A cenotaph devoted to forces both disgusting and malignant is hiding within the forest as well. Christina Rosetti's poem (reproduced here), "The Goblin Market" also serves as a complex and iconic encounter - including the options to learn new spells by having body parts grafted to you, paying with reflections and dreams...and the option to be, alas, deceived. Wax servants, goblins whispering in your ear, vials from the fountain of youth, wondrous companions, eyes in jars - delightful and breathing what fey ought to be all about - this section alone would make for a superb source-book and a massive table makes running the place even easier/more versatile. Snow White is awaiting teh PCs in the confines of the mine of her erstwhile allies - and the vampiric, cold-themed bride and her hobyah-servants make for deadly adversaries. Oh well, if push comes to shove and the PCs have kept their eyes peeled, the reanimator serum they may have found could well save them...or inadvertently create an undead horror...but hey, no risk, no gain, right? Right?
After defeating the second of these brides, the good doctor will urge the PCs onwards to Sleeping beauty, the final challenge that awaits. But she may very well know all - for there is a hidden war going on between the talking owls and talking crows of the forest and one side is spying for the beauty... That being said, the PCs may still run afoul of the psychotic tin man-analogue, an unpleasant artifact marked by X (NOTHING good's ever marked by Xs...) or the dread undead guardian of the crossroads before they find the caverns that hide both Sleeping beauty and what remains of prince Hubert - i.e. his reanimated head...and an array of severed, spellcasting hands. Ending his undying existence in the otherwise gorgeous caverns (including crystalline flowers...), the PCs now "only" have to tackle Sleeping Beauty. Alas, she has grafted her parent's heads and limbs to her bodyy, rendering her a deadly shredder of just about anyone, provided the PCs were not smart enough to deal with the other two brides before that...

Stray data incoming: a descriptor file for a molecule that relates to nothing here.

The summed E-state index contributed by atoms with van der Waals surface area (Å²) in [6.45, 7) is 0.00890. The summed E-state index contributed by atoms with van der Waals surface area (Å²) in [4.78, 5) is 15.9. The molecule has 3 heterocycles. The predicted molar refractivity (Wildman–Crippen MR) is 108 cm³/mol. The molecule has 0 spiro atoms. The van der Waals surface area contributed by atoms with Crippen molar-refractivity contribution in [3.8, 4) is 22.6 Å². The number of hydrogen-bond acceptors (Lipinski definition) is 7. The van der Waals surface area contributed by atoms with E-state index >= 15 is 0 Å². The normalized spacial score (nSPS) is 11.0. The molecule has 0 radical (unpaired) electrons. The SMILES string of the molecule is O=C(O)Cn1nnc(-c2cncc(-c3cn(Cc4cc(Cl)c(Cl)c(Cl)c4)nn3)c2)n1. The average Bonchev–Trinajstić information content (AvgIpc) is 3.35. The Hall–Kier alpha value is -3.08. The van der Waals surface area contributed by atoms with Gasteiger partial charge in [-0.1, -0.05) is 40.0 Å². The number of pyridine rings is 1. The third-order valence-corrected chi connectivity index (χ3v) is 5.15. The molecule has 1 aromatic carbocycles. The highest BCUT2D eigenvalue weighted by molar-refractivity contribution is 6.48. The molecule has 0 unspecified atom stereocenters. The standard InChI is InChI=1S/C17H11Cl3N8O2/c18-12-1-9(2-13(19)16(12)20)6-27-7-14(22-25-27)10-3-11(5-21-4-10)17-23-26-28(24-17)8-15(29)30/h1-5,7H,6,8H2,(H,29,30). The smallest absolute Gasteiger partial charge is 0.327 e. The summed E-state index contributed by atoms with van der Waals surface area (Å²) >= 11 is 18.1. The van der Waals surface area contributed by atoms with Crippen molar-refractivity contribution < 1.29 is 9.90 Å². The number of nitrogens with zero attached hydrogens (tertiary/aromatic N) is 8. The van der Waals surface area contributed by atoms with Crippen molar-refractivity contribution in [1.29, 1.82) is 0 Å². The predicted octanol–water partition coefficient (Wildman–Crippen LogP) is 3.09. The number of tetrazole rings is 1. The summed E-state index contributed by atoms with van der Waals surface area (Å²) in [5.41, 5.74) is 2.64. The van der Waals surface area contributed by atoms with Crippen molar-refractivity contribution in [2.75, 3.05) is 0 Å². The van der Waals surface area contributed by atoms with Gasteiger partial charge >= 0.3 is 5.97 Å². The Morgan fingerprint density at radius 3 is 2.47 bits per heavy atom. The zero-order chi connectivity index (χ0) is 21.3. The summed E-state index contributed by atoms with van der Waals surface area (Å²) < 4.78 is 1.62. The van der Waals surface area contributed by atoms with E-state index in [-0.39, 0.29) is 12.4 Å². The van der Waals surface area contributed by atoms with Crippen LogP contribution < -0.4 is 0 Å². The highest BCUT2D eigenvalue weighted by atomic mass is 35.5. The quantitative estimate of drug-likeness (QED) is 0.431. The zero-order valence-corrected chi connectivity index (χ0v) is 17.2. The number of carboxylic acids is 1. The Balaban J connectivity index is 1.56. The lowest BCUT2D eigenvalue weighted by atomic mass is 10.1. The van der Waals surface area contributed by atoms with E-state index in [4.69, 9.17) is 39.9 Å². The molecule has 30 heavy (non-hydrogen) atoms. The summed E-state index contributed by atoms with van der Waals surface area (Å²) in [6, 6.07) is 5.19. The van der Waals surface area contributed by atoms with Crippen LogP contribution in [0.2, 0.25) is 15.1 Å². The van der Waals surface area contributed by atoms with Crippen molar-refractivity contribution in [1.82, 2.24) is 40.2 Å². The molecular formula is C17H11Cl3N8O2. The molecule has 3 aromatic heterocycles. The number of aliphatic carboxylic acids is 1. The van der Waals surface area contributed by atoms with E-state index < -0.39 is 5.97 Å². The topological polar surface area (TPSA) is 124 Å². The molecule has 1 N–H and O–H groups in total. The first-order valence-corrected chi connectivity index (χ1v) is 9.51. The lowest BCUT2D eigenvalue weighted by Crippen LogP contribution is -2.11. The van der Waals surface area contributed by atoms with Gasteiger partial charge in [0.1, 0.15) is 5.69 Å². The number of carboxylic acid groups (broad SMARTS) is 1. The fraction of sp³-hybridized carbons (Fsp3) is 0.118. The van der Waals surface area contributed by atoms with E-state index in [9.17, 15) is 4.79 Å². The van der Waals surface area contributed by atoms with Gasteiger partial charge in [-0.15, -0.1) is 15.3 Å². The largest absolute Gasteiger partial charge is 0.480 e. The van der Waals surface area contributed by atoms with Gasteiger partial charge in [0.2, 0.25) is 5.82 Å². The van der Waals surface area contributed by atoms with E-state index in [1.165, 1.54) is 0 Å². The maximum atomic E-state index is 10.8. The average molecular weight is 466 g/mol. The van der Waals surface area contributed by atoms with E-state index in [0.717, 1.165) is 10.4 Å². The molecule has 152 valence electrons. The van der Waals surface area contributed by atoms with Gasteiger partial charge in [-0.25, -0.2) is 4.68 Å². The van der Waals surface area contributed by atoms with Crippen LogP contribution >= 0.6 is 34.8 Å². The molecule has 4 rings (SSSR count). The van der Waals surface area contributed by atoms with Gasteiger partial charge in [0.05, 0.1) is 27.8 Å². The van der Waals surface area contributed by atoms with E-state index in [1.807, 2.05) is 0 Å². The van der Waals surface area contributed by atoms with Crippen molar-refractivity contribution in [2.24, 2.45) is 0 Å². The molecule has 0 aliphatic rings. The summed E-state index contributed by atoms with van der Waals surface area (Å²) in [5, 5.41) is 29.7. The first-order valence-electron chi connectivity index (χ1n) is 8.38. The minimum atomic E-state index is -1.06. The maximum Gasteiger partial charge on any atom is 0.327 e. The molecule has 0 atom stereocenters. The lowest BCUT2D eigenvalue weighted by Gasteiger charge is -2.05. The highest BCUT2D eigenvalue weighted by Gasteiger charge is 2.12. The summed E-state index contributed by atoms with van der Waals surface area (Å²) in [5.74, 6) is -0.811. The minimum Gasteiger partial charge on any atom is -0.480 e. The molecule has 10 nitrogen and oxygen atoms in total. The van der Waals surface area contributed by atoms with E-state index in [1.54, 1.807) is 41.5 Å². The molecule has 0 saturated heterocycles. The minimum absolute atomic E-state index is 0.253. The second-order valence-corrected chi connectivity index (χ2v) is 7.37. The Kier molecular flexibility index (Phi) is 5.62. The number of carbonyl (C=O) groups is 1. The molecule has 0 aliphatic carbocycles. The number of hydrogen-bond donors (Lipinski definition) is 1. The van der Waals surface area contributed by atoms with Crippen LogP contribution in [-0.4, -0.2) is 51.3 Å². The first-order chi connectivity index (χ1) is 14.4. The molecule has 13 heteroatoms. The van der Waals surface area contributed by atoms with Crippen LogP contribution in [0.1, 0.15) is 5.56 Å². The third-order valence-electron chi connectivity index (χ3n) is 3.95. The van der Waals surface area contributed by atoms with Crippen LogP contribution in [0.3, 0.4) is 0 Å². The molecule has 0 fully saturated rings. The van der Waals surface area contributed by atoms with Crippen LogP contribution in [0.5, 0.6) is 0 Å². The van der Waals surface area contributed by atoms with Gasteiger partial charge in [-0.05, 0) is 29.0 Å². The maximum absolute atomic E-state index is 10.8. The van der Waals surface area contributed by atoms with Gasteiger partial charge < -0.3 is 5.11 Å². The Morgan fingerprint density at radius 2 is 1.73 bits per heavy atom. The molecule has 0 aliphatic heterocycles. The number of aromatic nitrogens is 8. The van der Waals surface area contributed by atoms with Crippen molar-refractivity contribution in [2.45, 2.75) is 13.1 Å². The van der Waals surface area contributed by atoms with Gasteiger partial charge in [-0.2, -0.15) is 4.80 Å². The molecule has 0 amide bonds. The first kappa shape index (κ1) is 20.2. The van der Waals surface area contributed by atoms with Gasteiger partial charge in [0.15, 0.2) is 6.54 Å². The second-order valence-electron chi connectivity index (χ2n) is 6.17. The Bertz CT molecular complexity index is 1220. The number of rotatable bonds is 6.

Doctor Chapman as a patron is covered and so is Hizzgard, a dread demonic patron for all things creeping and crawling - who also comes with options to revive the dead via worms and an alchemy of essential salts. Finally, an appendix for quick and easy faerie animal generation is provided.
Editing and formatting are top-notch, I noticed no significant glitches. Layout adheres to PDG's printer-friendly two-column b/w-standard with cool pieces of original b7w-art. Additionally, full color cartography, also provided as DM and player-version high-res jpgs help running this module. The pdf, alas, has no bookmarks, but I'd suggest to print this out anyways - it belongs to the shelf containing the good modules.
Okay, I'll say it outright - at this point, Daniel J. Bishop is pretty much one of the few adventure-writers I'd buy blind. I adore his absolutely, mind-bogglingly compelling prose, the depths of his imagination and the sheer wonder each and every supplement of his exudes. The first FT-series module was great - this is one step beyond. Fairy Tales, reimagined through a glass most darkly, but at the same time, suffused with an underlying sense of wonder and yes, humor even, this module is quite frankly absolutely superb in every way. How good is this? Well, you know how many good modules for PFRPG exist? I have more of them than I can ever conceivably play, but still - I sit down for these modules and convert them. And I never, ever regret the work. Now don't get me wrong, I did play this one with its intended DCC-rules, but the thing is - no matter what your system of choice is, this module is worth every single second spend converting it. Whether 0e, 13th Age, D&D 4th or 5th edition - believe me when I'm saying that you NEED this beast, that you want to invest the time to play this in your system of choice. Its ideas, its glorious creativity both are that pronounced. This is one of the most compelling, dark faerie tales I've ever read, no matter the medium. Quite a lot of novels and short stories in the faery tale/mythpunk/whatever genres can't stand up to the level of imagination herein. I guarantee that, with a modicum of system-savvy knowledge of DCC, even as only an idea-mine, this still is worth its price ten-fold. Get this masterpiece!